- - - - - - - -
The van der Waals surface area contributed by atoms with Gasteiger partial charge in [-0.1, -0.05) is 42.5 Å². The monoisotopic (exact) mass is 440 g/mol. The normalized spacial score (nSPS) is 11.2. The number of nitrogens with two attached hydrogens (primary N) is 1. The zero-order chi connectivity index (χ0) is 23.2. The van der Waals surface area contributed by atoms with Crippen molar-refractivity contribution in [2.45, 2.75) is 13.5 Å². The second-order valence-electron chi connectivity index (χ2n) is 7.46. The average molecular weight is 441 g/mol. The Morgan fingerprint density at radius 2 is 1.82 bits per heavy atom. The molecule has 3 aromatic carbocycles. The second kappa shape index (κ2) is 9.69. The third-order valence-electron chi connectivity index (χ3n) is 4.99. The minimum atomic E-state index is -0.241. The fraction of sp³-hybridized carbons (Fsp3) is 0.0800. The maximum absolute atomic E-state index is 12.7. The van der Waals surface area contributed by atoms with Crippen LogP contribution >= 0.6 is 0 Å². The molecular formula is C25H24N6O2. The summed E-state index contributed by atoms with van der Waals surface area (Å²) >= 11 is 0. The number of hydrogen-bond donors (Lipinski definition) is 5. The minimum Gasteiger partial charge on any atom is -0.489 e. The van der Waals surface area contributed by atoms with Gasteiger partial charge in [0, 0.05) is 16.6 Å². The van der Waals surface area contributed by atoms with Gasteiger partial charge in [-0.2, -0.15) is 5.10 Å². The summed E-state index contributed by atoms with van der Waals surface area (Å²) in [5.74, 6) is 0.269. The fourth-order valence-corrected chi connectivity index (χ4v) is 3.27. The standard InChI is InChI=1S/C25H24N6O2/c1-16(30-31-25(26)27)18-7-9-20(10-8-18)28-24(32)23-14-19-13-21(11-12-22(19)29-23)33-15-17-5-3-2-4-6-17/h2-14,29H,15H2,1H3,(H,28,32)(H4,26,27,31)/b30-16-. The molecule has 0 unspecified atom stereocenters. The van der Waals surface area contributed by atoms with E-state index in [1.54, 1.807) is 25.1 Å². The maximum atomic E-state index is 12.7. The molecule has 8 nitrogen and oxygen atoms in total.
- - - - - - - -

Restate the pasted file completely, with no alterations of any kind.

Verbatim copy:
The van der Waals surface area contributed by atoms with Gasteiger partial charge in [-0.1, -0.05) is 42.5 Å². The monoisotopic (exact) mass is 440 g/mol. The normalized spacial score (nSPS) is 11.2. The number of nitrogens with two attached hydrogens (primary N) is 1. The zero-order chi connectivity index (χ0) is 23.2. The van der Waals surface area contributed by atoms with Crippen molar-refractivity contribution in [2.45, 2.75) is 13.5 Å². The second-order valence-electron chi connectivity index (χ2n) is 7.46. The average molecular weight is 441 g/mol. The Morgan fingerprint density at radius 2 is 1.82 bits per heavy atom. The molecule has 3 aromatic carbocycles. The second kappa shape index (κ2) is 9.69. The third-order valence-electron chi connectivity index (χ3n) is 4.99. The minimum atomic E-state index is -0.241. The fraction of sp³-hybridized carbons (Fsp3) is 0.0800. The maximum absolute atomic E-state index is 12.7. The van der Waals surface area contributed by atoms with Crippen LogP contribution >= 0.6 is 0 Å². The molecular formula is C25H24N6O2. The summed E-state index contributed by atoms with van der Waals surface area (Å²) >= 11 is 0. The number of hydrogen-bond donors (Lipinski definition) is 5. The minimum Gasteiger partial charge on any atom is -0.489 e. The van der Waals surface area contributed by atoms with Gasteiger partial charge in [0, 0.05) is 16.6 Å². The van der Waals surface area contributed by atoms with Gasteiger partial charge in [-0.2, -0.15) is 5.10 Å². The summed E-state index contributed by atoms with van der Waals surface area (Å²) in [5.74, 6) is 0.269. The fourth-order valence-corrected chi connectivity index (χ4v) is 3.27. The standard InChI is InChI=1S/C25H24N6O2/c1-16(30-31-25(26)27)18-7-9-20(10-8-18)28-24(32)23-14-19-13-21(11-12-22(19)29-23)33-15-17-5-3-2-4-6-17/h2-14,29H,15H2,1H3,(H,28,32)(H4,26,27,31)/b30-16-. The molecule has 0 unspecified atom stereocenters. The van der Waals surface area contributed by atoms with E-state index in [1.54, 1.807) is 25.1 Å². The maximum atomic E-state index is 12.7. The molecule has 8 nitrogen and oxygen atoms in total.